Thursday, January 19, 2012

De-spatialized Space as Neoliberal Utopia: Gentrified İstiklal Street and Commercialized Urban Spaces

by Yaşar Adnan Adanalı

Today İstanbul ranks seventh among world cities in the number of foreign visitors and international meetings it hosts and fifth in the number of dollar millionaires living within its premises.[2] It is possible to list many other striking statistics about İstanbul. What these numbers indicate is that İstanbul is moving at a fast pace towards becoming a global city and it finds its place in the world city map as a global magnet of capital and people. “Global city” is a project made possible via the reproduction of the city in the framework of processes of capitalist accumulation and mechanisms of neoliberal production and consumption. This project consists of spatial, economic and social processes as well as those that are by content and application political.
Istiklal Street, Istanbul, Turkey, photo by Augapfel
Although İstanbul’s current transformation has been presented as a non-Western miracle of development in the face of the destructive effects of economic crises, it is actually possible to think of this transformation as a “skillful” application of well-known global(urban)ization strategies by an alliance formed between the state, the capital and local governments: (a) The segmentation of the city into detached islands through the construction of profitmaking fragments of the global urbanization catalogue, such as shopping malls, gated communities, mass housing settlements (TOKİ: Republic of Turkey Prime Ministry Housing Development Administration of Turkey), residences, plazas, airports, techno parks, golf courts, cruise harbors; (b) rendering lower and middle classes “powerless” in the face of this transformation by means of forced evictions and legal pressure in order to secure the land necessary for the construction of these urban fragments; such that social and class-based segregation is conducted alongside spatial segregation; (c) the production of urban corridors and transportation infrastructures that will facilitate the flow of capital, goods and humans between these fragments of the urban catalogue. Consequently, while prioritizing the city of fluxes composed of corridors to the city of integrated urban spaces, İstanbul’s global(urban)ization project constructs wealthy spaces  on the sites of poor spaces. Lower class neighborhoods inhabited by the city’s poorest, which at time same time carry the highest potential in terms of the rising value of urban land, are refashioned by local municipality-private sector partnerships and allotted to new İstanbulites with highest cultural and economic capital (such as local and foreign executives working in sectors that are in great demand in the post-industrialist era like finance, design and informatics, as well as professionals of the institutionalized field of arts and culture).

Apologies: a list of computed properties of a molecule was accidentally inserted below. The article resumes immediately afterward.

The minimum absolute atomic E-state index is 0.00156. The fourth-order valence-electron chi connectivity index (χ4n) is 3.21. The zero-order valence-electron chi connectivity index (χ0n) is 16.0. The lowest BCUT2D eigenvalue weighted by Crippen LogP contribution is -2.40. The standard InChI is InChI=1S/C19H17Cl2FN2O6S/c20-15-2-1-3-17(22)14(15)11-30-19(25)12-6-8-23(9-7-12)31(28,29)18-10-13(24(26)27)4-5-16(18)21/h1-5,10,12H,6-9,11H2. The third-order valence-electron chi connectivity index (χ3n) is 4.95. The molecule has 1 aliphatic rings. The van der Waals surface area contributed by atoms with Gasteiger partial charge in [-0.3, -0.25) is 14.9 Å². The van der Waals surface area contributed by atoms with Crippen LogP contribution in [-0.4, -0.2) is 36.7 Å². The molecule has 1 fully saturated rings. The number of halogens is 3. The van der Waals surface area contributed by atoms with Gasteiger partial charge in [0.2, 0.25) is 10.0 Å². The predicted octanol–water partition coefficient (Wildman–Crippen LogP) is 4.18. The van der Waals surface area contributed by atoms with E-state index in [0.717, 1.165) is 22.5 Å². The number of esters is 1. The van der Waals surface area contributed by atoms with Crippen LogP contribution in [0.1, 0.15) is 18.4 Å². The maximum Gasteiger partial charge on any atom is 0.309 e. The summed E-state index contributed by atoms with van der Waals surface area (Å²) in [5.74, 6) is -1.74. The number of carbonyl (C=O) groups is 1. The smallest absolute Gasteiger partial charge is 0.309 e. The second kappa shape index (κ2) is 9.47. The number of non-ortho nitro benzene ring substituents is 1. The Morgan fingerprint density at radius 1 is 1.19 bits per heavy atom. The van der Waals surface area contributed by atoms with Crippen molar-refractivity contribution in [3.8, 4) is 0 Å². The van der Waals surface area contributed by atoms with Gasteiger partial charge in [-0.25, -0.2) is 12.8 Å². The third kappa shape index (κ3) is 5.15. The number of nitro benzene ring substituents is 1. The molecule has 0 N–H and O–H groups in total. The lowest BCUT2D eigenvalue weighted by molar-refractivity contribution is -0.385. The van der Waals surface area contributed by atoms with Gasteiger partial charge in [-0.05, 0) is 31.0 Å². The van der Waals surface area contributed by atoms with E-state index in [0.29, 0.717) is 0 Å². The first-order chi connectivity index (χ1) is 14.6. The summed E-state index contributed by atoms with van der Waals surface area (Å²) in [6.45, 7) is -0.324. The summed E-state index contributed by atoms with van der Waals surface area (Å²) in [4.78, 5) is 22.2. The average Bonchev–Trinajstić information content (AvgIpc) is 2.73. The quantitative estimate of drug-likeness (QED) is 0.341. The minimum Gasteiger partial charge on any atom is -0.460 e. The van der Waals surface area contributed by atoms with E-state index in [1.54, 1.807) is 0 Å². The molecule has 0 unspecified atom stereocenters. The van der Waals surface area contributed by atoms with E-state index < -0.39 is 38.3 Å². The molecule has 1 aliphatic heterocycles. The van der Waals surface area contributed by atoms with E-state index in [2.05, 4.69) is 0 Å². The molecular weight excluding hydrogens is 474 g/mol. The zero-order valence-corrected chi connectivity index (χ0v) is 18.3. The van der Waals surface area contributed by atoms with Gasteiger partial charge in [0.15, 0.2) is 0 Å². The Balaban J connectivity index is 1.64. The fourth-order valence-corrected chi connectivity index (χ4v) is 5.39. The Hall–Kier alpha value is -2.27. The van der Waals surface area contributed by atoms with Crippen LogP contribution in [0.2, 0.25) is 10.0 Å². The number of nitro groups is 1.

The aforementioned strategies can be explained with reference to gentrification processes inherent to neoliberal urban transformation. While these processes construct new wealthy spaces and forge new socio-spatial relationships, they are abstracted from the concrete space where the transformation is taking place; they are (de-spatialised).

Istiklal Street, Istanbul, Turkey, photo by Mrmya

Istiklal Street, Istanbul, Turkey, photo by Mrmya

Istiklal Street, Istanbul, Turkey, photo by Vince Millett

Istiklal Street, Istanbul, Turkey, photo by bluedvls11

Istiklal Street, Istanbul, Turkey, photo by emredjan

more about Istanbul:

Globalisation, Cleaner Energy and Mega-Cities: Options and Messages for Turkey/Istanbul

Modeling street connectivity, pedestrian movement and land-use according to standard GIS street network representations: A Comparative Study


Polycentric Urban Development and Istanbul

No comments:

Post a Comment